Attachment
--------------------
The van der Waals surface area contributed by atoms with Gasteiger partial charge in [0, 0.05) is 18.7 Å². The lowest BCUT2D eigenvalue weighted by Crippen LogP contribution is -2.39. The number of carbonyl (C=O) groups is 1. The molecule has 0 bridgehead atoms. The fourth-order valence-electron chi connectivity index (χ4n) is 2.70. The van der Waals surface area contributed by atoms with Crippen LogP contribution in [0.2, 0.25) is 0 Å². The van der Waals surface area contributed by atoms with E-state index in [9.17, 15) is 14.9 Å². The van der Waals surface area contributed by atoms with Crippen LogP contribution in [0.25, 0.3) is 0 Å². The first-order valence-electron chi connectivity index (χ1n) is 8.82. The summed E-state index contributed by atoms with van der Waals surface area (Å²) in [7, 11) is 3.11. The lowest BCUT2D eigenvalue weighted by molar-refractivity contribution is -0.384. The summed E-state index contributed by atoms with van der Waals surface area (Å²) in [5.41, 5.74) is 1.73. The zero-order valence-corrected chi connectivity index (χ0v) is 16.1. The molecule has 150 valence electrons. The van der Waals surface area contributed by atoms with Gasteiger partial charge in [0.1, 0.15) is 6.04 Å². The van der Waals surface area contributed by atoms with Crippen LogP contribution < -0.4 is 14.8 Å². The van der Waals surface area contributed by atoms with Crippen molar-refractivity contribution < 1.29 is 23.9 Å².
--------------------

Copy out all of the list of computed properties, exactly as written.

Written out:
The van der Waals surface area contributed by atoms with Gasteiger partial charge in [0, 0.05) is 18.7 Å². The lowest BCUT2D eigenvalue weighted by Crippen LogP contribution is -2.39. The number of carbonyl (C=O) groups is 1. The molecule has 0 bridgehead atoms. The fourth-order valence-electron chi connectivity index (χ4n) is 2.70. The van der Waals surface area contributed by atoms with Crippen LogP contribution in [0.2, 0.25) is 0 Å². The van der Waals surface area contributed by atoms with E-state index in [9.17, 15) is 14.9 Å². The van der Waals surface area contributed by atoms with Crippen LogP contribution in [0.25, 0.3) is 0 Å². The first-order valence-electron chi connectivity index (χ1n) is 8.82. The summed E-state index contributed by atoms with van der Waals surface area (Å²) in [7, 11) is 3.11. The lowest BCUT2D eigenvalue weighted by molar-refractivity contribution is -0.384. The summed E-state index contributed by atoms with van der Waals surface area (Å²) in [5.41, 5.74) is 1.73. The zero-order valence-corrected chi connectivity index (χ0v) is 16.1. The molecule has 150 valence electrons. The van der Waals surface area contributed by atoms with Gasteiger partial charge in [0.1, 0.15) is 6.04 Å². The van der Waals surface area contributed by atoms with Crippen LogP contribution < -0.4 is 14.8 Å². The van der Waals surface area contributed by atoms with Crippen molar-refractivity contribution < 1.29 is 23.9 Å².